We’ve all done it, gently (or slightly less than gently) reminding our kids to express their gratitude as they accept something — whether it’s as big as a gift or as small as a compliment. But teaching tiny humans to be grateful is much more than forcing niceties. It’s a mindset that plenty of practice can cultivate.
These seven books for early readers will encourage kids to not only say thank you but to look around and appreciate the good things — both big and small — in their everyday lives.
When Grace writes thank you letters for her birthday gifts, she realizes there is a wealth of things in her life that she’s thankful for — so she writes letters to all of them. Grace writes to her teacher, her dog, the sky, and more, thanking them for the gifts they give her every day. After she delivers her messages of appreciation, she comes home to a pile of thank you’s of her own. This story is a great way to start a conversation with kids about expressing gratitude to others.
Pastor Mark Batterson and his daughter encourage young readers to be kind and grateful in this sweet rhyming story. With engaging illustrations and diverse characters enjoying relatable activities, this book urges readers to count their blessings while recognizing that they bless their friends and family.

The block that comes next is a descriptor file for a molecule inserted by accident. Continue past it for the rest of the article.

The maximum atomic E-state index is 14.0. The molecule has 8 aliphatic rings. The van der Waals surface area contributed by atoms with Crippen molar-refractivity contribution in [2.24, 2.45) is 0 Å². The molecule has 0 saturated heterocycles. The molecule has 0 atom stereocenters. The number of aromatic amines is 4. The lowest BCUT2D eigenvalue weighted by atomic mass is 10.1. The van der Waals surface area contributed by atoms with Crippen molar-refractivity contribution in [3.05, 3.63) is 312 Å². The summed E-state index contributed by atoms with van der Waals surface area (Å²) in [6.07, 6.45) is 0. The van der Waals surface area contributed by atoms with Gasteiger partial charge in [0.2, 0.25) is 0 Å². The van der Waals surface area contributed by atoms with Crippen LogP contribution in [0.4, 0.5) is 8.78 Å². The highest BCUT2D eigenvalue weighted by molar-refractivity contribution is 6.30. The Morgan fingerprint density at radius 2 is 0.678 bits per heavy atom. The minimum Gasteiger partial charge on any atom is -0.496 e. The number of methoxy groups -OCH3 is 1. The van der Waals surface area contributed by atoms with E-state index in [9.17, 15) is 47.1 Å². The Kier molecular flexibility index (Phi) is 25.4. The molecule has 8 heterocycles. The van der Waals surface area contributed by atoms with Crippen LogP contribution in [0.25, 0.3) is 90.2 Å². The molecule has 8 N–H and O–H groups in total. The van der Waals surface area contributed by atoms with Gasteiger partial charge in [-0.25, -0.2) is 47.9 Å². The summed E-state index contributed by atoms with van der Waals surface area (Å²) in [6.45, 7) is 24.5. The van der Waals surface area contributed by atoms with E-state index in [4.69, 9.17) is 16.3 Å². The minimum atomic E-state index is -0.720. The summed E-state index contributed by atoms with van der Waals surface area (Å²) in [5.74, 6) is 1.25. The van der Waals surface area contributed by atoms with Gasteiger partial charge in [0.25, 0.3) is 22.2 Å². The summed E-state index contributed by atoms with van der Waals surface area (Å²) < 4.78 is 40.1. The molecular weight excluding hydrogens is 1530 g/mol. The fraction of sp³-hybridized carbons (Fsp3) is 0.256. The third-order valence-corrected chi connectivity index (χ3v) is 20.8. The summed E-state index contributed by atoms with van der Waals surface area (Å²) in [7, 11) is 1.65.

This book about Lil Pup (a wolf) and his wise Mama is an excellent story for young readers transitioning to a new phase in life. When Lil Pup expresses his sadness that many of his friends are hibernating for the winter, Mama reminds him to concentrate on the things that make him happy.
Jeremy wants the cool shoes that all of his classmates have, but his grandma tells him they can only afford essential items — and expensive shoes don’t make the list. When his sneakers fall apart, Jeremy determines to stuff his feet into a too-small secondhand pair of Those Shoes. But when he notices a friend in need, he realizes there’s more to life than cool shoes.
This journal encourages kids to write and draw about things they’re grateful for with simple daily prompts. Every ten days, a new prompt asks them to think about gratitude differently (for example, one prompt asks kids to tap into their senses and list things they’re grateful to see, hear, taste, touch, and smell). This journal makes a thoughtful gift that will become a cherished keepsake for the recipient.
Written by a citizen of the Cherokee Nation, this book takes readers through a year’s worth of modern Cherokee celebrations. It takes special note of the otsaliheliga (gratitude) the community feels for its blessings and struggles. It also includes a glossary for readers to learn some Cherokee words.